Patient no-shows can throw a wrench into your day, luckily you can quickly recover from this. But, when a staff member fails to show up for work, this can affect your other staff members, your office workflow, and sometimes even the level of patient care that you administer.
If you’re a small optometric practice owner with a four member staff, having one person unexpectedly become absent makes you run at only 80% capacity. This increases the work that your staff has to try to make up and may require you to take on other administrative work that keeps you from managing patient care.
How to Slash Staff No-Shows in Your Optometric Practice
Search for Signs Early in the Hiring Process
When you’re hiring new staff members, make searching for attendance record part of the hiring process. You want to find a team member that you can rely on to show up at work, on-time, and be ready to treat your patients with respect.
One way you can screen applicants for consistency is to call their references and ask two important questions:
- What was their attendance record?
- If the person were available to hire again, would you hire them?
You might not always get the answer to these questions, but you won’t know unless you ask. By asking these questions, you can get a gauge on the attendance record of the applicant in your practice.
Provide Incentives for Perfect Attendance
One of the main reasons for a staff member to not show up is because the individual believes that they are under paid or under acknowledged. To curb this, try adding an incentive to acknowledge good attendance. Like most incentive programs, it doesn’t always have to be of monetary value, recognizing staff members with an employee of the month certificate, extended lunch, or a free day off may be enough motivation to keep your team from being tardy.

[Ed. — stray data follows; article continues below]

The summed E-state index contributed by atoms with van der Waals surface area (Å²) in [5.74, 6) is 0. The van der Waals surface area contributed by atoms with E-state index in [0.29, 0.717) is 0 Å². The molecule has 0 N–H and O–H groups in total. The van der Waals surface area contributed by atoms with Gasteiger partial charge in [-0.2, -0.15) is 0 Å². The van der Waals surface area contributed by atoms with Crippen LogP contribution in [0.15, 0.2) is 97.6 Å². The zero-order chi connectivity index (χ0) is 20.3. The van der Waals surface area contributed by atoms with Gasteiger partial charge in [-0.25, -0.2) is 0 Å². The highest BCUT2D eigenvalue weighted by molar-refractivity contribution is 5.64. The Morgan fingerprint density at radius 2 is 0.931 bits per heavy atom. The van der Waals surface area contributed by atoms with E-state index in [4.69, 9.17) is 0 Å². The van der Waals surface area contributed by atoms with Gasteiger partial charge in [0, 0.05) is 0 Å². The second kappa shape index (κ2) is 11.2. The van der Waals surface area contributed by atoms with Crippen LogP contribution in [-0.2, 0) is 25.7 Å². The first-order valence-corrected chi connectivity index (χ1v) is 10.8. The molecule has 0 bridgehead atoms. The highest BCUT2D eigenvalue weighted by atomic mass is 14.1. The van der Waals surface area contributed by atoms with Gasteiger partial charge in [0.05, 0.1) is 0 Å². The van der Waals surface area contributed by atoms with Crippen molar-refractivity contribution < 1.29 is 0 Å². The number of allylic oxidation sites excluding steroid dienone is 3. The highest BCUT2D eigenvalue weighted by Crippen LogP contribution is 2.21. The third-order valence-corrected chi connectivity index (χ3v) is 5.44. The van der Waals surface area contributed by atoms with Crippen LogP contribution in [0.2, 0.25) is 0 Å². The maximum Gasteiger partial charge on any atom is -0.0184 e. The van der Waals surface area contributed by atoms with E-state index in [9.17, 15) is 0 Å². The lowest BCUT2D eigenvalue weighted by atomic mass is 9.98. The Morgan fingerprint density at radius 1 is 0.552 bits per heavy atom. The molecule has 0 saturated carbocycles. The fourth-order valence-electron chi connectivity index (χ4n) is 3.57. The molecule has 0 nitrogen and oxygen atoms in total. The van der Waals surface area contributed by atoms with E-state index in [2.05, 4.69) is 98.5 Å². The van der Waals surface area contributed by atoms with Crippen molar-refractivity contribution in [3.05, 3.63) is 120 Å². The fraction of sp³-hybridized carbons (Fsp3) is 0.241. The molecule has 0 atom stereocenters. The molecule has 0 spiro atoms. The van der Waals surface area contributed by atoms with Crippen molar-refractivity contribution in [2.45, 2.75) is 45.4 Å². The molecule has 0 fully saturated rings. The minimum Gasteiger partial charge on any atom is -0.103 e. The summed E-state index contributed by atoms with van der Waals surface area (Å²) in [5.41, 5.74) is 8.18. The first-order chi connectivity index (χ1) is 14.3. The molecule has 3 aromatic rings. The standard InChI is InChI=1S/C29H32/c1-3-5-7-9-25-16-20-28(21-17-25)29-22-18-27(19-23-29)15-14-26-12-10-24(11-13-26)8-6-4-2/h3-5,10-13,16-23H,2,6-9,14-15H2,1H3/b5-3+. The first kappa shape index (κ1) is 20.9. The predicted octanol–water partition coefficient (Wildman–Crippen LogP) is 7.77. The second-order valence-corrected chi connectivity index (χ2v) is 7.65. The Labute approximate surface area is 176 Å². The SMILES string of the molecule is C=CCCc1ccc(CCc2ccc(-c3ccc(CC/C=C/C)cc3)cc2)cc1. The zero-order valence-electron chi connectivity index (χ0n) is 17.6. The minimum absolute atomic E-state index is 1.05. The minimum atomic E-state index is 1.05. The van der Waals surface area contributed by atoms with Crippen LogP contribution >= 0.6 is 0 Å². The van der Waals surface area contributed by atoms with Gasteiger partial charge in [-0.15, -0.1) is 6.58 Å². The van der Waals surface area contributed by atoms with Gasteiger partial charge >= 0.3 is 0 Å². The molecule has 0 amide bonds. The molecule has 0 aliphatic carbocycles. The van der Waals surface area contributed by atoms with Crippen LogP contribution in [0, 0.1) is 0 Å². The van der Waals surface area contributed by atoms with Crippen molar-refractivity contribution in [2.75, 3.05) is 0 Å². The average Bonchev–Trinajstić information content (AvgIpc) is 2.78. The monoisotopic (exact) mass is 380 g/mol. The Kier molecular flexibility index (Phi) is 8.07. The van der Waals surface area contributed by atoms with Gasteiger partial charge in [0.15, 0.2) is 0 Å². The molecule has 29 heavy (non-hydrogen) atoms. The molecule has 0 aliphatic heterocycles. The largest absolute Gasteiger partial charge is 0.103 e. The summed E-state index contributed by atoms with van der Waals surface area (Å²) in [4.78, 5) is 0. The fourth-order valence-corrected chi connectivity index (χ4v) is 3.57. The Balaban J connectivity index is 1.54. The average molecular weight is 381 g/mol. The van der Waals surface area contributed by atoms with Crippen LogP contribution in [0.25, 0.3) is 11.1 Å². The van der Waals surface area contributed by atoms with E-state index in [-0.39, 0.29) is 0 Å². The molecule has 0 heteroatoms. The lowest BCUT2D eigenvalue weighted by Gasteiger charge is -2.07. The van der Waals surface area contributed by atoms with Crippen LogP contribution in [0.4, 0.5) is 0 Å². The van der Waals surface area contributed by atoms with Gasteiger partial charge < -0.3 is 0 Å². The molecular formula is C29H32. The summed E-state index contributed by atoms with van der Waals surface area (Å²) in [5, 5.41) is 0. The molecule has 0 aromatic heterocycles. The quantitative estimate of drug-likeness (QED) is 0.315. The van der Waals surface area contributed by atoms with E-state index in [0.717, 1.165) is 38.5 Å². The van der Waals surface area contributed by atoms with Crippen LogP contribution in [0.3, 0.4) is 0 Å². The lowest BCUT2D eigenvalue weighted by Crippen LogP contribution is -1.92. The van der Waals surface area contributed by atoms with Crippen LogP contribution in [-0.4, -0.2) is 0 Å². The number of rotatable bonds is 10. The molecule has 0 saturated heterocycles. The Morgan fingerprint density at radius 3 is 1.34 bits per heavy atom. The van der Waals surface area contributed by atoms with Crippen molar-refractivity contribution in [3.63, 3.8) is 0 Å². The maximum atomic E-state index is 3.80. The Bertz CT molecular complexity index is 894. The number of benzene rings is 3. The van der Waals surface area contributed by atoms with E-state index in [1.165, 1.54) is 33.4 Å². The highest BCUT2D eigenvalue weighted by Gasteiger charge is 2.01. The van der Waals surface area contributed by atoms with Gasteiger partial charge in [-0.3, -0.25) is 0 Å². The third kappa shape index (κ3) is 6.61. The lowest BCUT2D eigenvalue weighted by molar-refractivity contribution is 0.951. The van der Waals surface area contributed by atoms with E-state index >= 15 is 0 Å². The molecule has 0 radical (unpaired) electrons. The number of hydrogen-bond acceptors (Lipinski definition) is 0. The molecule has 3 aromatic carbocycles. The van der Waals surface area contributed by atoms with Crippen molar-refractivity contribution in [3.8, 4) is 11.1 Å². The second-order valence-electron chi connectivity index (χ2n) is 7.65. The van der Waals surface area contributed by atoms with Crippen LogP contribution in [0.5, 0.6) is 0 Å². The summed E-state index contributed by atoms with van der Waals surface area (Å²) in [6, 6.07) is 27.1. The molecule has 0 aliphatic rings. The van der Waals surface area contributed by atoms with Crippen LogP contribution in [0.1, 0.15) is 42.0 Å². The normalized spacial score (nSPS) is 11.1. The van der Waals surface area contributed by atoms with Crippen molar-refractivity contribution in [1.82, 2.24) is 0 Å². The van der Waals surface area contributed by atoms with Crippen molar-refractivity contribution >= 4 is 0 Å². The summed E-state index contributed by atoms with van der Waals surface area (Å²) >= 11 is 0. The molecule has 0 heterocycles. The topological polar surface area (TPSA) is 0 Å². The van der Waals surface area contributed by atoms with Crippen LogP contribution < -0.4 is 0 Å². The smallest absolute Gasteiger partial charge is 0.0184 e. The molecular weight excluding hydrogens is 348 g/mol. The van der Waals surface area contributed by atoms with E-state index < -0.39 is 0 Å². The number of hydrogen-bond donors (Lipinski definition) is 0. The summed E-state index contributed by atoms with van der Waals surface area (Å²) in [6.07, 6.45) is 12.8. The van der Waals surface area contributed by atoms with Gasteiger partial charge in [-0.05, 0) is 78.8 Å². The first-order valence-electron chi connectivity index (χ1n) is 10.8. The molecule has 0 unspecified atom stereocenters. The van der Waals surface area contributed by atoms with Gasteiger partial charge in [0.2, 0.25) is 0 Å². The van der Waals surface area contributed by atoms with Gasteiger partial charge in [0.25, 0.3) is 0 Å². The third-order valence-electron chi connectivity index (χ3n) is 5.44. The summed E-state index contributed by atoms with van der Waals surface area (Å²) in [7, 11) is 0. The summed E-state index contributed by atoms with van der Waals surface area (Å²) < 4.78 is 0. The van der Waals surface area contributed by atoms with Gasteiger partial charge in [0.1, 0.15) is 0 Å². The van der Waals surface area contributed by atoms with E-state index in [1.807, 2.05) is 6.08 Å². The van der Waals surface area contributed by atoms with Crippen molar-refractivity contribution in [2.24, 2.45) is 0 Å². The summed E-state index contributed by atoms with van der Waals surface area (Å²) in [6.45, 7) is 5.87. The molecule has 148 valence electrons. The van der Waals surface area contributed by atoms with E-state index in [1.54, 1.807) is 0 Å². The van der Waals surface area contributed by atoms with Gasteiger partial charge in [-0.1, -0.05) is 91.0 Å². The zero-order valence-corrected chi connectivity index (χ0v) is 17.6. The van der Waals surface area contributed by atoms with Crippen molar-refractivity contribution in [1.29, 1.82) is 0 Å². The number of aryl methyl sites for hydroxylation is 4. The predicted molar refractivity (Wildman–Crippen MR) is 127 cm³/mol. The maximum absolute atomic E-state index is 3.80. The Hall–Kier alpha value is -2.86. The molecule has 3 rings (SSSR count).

Create a No-show Policy
A patient no-show policy can limit the amount patient no-shows that affect your schedule. In your practice, you can create a similar policy for your staff members and create a process for reporting off in advance and listing the ramifications of not showing up for work.
Emergencies happen. Sometimes an unplanned event occurs that temporarily sidelines a staff member and keeps them from reporting to work. Before you jump to conclusions about why a staff member didn’t report off and missed their shift, give them a call and see if something happened that kept them from coming in.
One person failing to show up can cripple a small staff’s productivity. Even if you’re ahead of your goals, the impact of operating at less than 100% can compound and leave lasting effects. From team burnout, to lack of trust; over time, this could cost your practice a lot.
It’s important to establish a sense of ownership for the team’s success by explaining each staff role,and how the entire team relies on each other to get the job done.
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